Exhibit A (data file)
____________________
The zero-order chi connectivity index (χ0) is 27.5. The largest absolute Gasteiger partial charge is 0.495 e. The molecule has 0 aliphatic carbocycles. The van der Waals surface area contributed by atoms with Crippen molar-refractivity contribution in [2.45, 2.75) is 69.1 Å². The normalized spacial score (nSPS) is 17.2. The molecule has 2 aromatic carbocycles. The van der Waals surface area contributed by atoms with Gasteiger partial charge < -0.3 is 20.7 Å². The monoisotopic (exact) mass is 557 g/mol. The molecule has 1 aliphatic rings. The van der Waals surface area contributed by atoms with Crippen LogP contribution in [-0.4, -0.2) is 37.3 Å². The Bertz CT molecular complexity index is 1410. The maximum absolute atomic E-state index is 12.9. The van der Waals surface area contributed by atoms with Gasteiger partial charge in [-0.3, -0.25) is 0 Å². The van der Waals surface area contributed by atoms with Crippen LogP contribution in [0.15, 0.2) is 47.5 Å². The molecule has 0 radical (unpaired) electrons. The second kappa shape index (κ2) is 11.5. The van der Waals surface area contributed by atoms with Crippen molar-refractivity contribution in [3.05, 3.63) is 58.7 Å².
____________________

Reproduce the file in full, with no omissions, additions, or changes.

The zero-order chi connectivity index (χ0) is 27.5. The largest absolute Gasteiger partial charge is 0.495 e. The molecule has 0 aliphatic carbocycles. The van der Waals surface area contributed by atoms with Crippen molar-refractivity contribution in [2.45, 2.75) is 69.1 Å². The normalized spacial score (nSPS) is 17.2. The molecule has 2 aromatic carbocycles. The van der Waals surface area contributed by atoms with Gasteiger partial charge < -0.3 is 20.7 Å². The monoisotopic (exact) mass is 557 g/mol. The molecule has 1 aliphatic rings. The van der Waals surface area contributed by atoms with Crippen LogP contribution in [-0.4, -0.2) is 37.3 Å². The Bertz CT molecular complexity index is 1410. The maximum absolute atomic E-state index is 12.9. The van der Waals surface area contributed by atoms with Gasteiger partial charge in [-0.3, -0.25) is 0 Å². The van der Waals surface area contributed by atoms with Crippen LogP contribution in [0.15, 0.2) is 47.5 Å². The molecule has 0 radical (unpaired) electrons. The second kappa shape index (κ2) is 11.5. The van der Waals surface area contributed by atoms with Crippen molar-refractivity contribution in [3.05, 3.63) is 58.7 Å².